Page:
The Breaking Point by Renae Brumbaugh

The Breaking Point

Lessons for Life from a Scatterbrained Wife
From the "Funny Coffee Girl" series, volume 1
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KIRKUS REVIEW

Prolific inspirational author Brumbaugh (Diary of a Wimpy Elf, 2015, etc.) collects a number of her newspaper columns about amusing events in her life and the Gospel-oriented meanings she draws from them.

Each of these short pieces usually begins with an observation of a household incident, and each ends with a pertinent chapter-and-verse quote from Scripture. For Brumbaugh, a housewife from rural Texas, spiritual epiphanies come from the quotidian, such as pulling a seemingly never-ending array of weeds in a fruitless effort to get the perfect magazine-cover garden, or arguing with her husband (aka “Superman”) about who misplaced the TV’s remote control. She describes a brush with “show business” as a supporting singer-actress in the evangelical stage-musical pageant The Promise in Glen Rose, Texas, and about having to contend with the dung from live lambs that ambled in front of the production’s giant, moving sets; she also tells of forgetting to pass a portable microphone to the actor playing Judas Iscariot. The good news, she writes, is that the real Good News didn’t involve such intricate memorization and borderline-absurd stagecraft. She also ruminates on recent archaeological research indicating that Cleopatra and Marc Antony were nowhere near as good-looking as Hollywood likes to pretend. The author’s syndicated column, “Coffee Talk,” has a style like Erma Bombeck’s but with an explicitly religious orientation, and this compact collection of upbeat prose pieces could pass for sermons in a hip, folksy church. There’s no talk about being a “domestic goddess” here, but the author does point out to its red-state target demographic that God is in the details. Along the way, she never hesitates to paint herself as a humble example of a “vain” sinner, drawing biblical morals from such events as cleaning the kitchen floor. Overall, only the hardest-hearted are likely to be offended in any way by these pieces.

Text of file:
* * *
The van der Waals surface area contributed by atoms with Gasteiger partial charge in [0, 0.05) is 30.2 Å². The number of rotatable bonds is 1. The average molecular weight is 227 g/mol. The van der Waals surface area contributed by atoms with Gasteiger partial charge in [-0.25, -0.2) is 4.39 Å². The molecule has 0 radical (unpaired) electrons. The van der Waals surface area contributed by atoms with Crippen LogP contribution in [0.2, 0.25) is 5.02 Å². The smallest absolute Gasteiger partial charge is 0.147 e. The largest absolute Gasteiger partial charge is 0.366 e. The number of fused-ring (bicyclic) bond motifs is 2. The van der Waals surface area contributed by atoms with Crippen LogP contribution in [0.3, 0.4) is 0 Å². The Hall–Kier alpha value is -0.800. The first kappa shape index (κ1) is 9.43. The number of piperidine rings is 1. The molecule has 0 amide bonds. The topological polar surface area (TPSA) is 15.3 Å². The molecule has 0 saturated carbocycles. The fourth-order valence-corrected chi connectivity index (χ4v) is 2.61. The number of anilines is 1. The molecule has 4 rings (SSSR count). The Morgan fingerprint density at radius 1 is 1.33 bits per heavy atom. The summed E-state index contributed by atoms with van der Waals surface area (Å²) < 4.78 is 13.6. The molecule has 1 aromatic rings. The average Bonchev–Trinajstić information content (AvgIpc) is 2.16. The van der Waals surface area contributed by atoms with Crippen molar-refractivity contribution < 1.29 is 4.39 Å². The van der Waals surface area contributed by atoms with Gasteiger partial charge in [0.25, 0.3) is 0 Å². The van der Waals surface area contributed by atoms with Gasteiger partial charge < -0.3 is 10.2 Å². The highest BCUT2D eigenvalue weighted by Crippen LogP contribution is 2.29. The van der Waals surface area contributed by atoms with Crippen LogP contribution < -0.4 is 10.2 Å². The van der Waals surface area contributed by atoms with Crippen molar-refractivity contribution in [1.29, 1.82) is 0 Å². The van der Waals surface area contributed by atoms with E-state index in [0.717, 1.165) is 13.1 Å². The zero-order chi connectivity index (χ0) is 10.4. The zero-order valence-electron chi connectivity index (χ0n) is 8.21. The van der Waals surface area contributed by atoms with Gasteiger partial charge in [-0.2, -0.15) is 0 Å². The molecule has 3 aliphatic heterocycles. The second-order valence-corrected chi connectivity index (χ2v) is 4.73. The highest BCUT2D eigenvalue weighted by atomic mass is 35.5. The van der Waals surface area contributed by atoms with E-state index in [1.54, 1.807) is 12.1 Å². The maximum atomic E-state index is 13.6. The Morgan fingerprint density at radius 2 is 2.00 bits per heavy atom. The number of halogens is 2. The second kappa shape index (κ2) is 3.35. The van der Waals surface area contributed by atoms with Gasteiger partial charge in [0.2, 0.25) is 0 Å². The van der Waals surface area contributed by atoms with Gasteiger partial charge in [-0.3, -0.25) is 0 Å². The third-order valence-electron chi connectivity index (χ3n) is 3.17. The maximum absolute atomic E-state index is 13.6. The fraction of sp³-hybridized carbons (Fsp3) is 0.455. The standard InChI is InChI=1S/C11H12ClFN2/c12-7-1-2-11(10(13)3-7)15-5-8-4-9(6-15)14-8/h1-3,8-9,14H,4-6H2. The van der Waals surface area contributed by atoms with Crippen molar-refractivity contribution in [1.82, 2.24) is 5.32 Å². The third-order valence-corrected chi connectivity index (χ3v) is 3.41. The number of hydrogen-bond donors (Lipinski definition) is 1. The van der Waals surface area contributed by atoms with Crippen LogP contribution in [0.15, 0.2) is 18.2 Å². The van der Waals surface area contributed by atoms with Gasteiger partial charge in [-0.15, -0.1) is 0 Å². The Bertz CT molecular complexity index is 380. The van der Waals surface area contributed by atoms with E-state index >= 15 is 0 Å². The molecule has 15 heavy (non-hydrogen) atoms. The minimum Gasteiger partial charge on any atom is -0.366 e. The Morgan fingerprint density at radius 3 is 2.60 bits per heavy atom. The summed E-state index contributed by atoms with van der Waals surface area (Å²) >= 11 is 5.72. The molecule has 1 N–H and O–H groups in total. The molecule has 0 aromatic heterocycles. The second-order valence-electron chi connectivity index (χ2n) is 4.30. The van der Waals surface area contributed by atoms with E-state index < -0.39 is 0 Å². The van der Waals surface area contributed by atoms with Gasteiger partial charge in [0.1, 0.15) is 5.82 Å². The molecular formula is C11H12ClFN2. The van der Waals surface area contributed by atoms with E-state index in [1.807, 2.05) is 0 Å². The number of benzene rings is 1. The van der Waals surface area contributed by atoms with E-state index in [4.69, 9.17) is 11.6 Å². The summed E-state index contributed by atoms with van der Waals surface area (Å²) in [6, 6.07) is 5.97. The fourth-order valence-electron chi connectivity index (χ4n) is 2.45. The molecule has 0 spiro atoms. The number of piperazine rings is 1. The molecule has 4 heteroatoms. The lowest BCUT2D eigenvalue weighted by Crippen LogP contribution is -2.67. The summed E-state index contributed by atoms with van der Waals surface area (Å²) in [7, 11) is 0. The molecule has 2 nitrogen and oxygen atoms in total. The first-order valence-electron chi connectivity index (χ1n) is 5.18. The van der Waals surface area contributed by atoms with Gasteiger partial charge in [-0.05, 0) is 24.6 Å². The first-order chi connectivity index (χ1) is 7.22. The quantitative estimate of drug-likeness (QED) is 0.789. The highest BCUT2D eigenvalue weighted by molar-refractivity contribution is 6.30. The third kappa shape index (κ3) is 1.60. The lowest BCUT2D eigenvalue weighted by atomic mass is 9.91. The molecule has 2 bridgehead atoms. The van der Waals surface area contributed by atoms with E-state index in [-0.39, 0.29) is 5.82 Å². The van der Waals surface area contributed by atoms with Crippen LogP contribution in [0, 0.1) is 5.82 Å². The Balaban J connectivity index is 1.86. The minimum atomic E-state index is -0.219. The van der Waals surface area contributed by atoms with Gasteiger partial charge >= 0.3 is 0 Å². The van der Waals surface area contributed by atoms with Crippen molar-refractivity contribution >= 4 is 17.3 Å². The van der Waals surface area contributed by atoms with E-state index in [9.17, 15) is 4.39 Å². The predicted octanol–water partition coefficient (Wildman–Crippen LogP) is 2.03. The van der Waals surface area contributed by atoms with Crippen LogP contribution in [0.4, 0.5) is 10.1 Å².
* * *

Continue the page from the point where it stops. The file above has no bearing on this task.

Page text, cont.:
Folksy, optimistic discussions on home and spiritual life for those who miss their daily doses of Paul Harvey on the radio.  

Pub Date: Feb. 25th, 2015
ISBN: 978-1-5086-3352-5
Page count: 164pp
Publisher: CreateSpace
Program: Kirkus Indie
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